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Do Multivitamins Work?

Over the past few decades, multivitamins have become the most popular dietary supplement in the U.S., with over one-third of the adult population now regularly taking them.  

Their use has become commonplace, in large part, due to a number of health claims about their preventative effects on chronic conditions such as heart disease and cancer.  

While there are all sorts of claims out there, many still have questions as to whether or not all the hype is real.  In order to weigh in on the debate, we’re evaluating the most current research findings to determine if multivitamins actually work.

What Are Multivitamins?

The term “multivitamin” refers to supplements that are composed of a number of different vitamins and minerals, as well as some other ingredients like herbs and amino acids in some cases.  

Collectively known as micronutrients, there are 27 different vitamins and minerals in total and each plays a vital and unique role in the human body.  They’re also known as essential nutrients because they can’t be produced by your body and instead must be obtained from dietary sources.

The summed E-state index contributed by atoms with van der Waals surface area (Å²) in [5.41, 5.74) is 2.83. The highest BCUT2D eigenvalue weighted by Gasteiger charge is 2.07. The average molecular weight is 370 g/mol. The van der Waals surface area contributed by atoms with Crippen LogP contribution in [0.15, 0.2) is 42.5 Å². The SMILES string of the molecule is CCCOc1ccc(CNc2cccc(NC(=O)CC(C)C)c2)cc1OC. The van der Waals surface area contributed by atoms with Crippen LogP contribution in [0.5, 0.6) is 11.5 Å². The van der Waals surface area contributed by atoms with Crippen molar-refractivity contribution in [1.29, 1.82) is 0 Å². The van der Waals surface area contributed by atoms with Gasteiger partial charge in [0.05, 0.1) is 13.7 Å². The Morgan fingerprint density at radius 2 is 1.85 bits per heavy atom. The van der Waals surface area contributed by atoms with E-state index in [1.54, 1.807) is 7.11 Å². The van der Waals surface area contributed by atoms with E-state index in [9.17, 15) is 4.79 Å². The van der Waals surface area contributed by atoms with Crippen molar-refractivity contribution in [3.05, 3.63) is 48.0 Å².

Some work as signaling molecules, helping to facilitate all kinds of different bodily processes, while others aid in the production of things like neurotransmitters and amino acids.    

Most multivitamin products contain a variety of different vitamins and minerals.  However, exactly what micronutrients they contain, as well as the dosage, varies from product to product.   Multivitamins also come in a number of different forms, including chewable gummies, capsules, and powders, just to name a few.    

Do Multivitamins Work: What Does the Research Say?